I do say that where a contractor proves a legitimate claim this Government cannot in equity refuse to pay that contractor for work done on the highway that the government is taking over under statute. If these same men had built a house, as mechanics, they would have taken liens on the house, and no matter who purchased the house the liens would be enforceable. So I say, that although as railway contractors they cannot take liens on this property; in equity the Government ought to pay to these contractors every just claim.

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Subtopic:   'COMMONS
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CON

Hugh Boulton Morphy

Conservative (1867-1942)

Mr. MORPHY:

Would not such items

as the hon. gentleman refers to be deducted from the value of the stock in the ultimate analysis? In that case the money, if paid to the creditors, would really come out of what would be going to Mackenzie and Mann.

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Subtopic:   'COMMONS
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LIB

George Perry Graham

Liberal

Mr. GRAHAM:

I care not particularly

where it comes from so long as it goes to the man who did the work and cannot get his pay.

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Subtopic:   'COMMONS
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CON

Hugh Boulton Morphy

Conservative (1867-1942)

Mr. MORPHY:

Does the hon. gentleman not think it would be so actually?

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Subtopic:   'COMMONS
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LIB

George Perry Graham

Liberal

Mr. GRAHAM:

Technically and legally

I suppose that would be the way to do it. In other words, the account might be treated as if it were garnisheed by the contractor, and the amount payable for the capital stock be reduced to that extent and the money paid to the contractors.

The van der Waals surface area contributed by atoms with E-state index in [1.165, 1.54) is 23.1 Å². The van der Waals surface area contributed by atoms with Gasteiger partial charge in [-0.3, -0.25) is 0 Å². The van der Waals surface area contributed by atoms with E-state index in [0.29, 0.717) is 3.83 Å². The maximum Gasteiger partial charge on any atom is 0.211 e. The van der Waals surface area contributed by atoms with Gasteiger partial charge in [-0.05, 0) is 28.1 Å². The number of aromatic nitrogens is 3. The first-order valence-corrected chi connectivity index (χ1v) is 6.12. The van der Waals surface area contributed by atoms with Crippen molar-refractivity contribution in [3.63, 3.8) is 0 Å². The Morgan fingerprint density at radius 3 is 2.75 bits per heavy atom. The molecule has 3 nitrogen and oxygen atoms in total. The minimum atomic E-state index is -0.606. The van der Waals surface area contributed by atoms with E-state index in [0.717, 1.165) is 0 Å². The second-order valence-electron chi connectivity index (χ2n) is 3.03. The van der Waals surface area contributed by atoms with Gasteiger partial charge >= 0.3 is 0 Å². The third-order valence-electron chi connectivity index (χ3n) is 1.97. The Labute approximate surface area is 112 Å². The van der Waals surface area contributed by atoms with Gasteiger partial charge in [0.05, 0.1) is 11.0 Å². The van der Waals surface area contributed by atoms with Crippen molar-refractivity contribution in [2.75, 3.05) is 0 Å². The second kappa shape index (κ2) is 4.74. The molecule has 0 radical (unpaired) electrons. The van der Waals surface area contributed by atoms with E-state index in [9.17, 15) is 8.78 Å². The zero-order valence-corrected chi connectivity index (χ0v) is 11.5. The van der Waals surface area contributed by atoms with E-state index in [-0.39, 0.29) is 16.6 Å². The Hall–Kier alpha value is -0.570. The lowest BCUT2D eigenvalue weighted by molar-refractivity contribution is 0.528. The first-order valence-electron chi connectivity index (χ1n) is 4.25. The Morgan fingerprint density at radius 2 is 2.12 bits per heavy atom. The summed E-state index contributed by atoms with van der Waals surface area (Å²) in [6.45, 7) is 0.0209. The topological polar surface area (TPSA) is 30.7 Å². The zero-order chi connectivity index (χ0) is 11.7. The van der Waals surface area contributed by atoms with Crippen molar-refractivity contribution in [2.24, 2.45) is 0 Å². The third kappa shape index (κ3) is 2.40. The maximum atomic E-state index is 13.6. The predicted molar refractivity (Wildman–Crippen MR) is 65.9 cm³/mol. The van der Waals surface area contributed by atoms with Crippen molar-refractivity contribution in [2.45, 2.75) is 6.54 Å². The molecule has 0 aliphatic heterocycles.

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Subtopic:   'COMMONS
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CON

John Webster

Conservative (1867-1942)

Mr. WEBSTER:

How about the contractors from Brockville to Westport?

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Subtopic:   'COMMONS
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LIB
CON
LIB

George Perry Graham

Liberal

Mr. GRAHAM:

That road was sold under mortgage and would hardly come under this proposition. I may say, in response to the hon. member for North Perth (Mr. Morphy), that if the arbitration would say that the capital stock had no value, then, unless, the Government were prepared to assume this liability for property that they are taking possession of, that *had not been paid for, the contractors would not get their money.

There is more than one account of this kind. For several years contractors have been placing their claims before me and asking me if I could get a settlement from Mackenzie and Mann. I have no power to get a settlement of their claims, but I have presented some of them to the com-

pany. I have in mind one claim of a firm that built some 23 miles of railwav between March and Arnprior. The Government has all the particulars of this claim. An effort has been made for the last four years to get payment of this claim. There was some $18,000 of a hold-back kept until recently when $5,000 was paid. The contractor has been unable to get a settlement although the work .has been completed and he has been asking for payment of his whole account.